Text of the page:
So what is our plan to treat this condition?
Reduce the inflammation in the skin
Gently exfoliate the skin to reduce the skins tendency to form pimples
Soothe and hydrate the skin
Strengthen the capillary walls to prevent dilation
Protect the skin from the sun and heat
Avoid known triggers
There are a couple of treatments I recommend for Rosacea. The best results I’ve achieved with my clients have been from a combination of the following clinical treatments:
IPL (Intense pulsed light machines) offer one of the best treatments for rosacea, in particular the redness of the skin. They use light to penetrate the epidermis (top layers of the skin) to target the capillaries in the dermis layer of the skin. The light is absorbed by oxy-hemoglobin which heat up, causing the capillary walls to heat up, damaging them, causing them to be absorbed by the body’s natural defence mechanism. A course of 6 treatments is recommended, with treatments spaced 3 weeks apart, this may eliminate the redness altogether, though additional maintenance treatments will likely be necessary to remove newly formed capillaries.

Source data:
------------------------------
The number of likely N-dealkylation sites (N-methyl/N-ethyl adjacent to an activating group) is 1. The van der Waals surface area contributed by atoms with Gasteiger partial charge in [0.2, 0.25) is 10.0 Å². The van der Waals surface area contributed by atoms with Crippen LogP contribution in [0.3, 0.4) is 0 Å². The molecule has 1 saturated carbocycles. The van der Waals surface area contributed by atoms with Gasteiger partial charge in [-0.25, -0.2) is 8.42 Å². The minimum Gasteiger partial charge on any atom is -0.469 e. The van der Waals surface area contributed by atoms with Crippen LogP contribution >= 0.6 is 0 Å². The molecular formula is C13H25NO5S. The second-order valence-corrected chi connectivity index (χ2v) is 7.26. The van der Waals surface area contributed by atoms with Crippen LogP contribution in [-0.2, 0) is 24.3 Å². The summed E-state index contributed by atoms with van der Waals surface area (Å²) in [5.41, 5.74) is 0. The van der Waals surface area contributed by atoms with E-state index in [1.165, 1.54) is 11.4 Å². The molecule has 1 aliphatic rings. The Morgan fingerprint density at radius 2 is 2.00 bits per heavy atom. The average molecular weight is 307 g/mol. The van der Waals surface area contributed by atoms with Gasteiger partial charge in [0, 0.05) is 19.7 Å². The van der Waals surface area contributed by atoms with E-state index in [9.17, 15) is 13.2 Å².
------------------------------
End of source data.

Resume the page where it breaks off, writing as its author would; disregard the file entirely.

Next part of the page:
At Mediskin you can avail of IPL treatments for €120 per session.
A course of 6 treatments is €600
Certain peels need to be avoided as high percentages of benzoyl peroxide (found in acne products) have been known to act as triggers for rosacea. Exfoliation is very important for rosacea suffers to help reduce the formation of pimples. A mild exfoliation using enzymes is more suitable than harsh abrasive exfoliants. I recommend Image skincare’s Signature Facelift 30% Blend of Vitamin C/ Enzymes. This treatments helps to reduce inflammation, gently exfoliates the skin while also helping to strengthen capillary walls.
4 treatments carried out biweekly is the course of treatments recommended for the best results. At Mediskin you can avail of a bespoke skin peel from €79.Prices vary according to the strength of peel used.A course of 6 peels are available for €395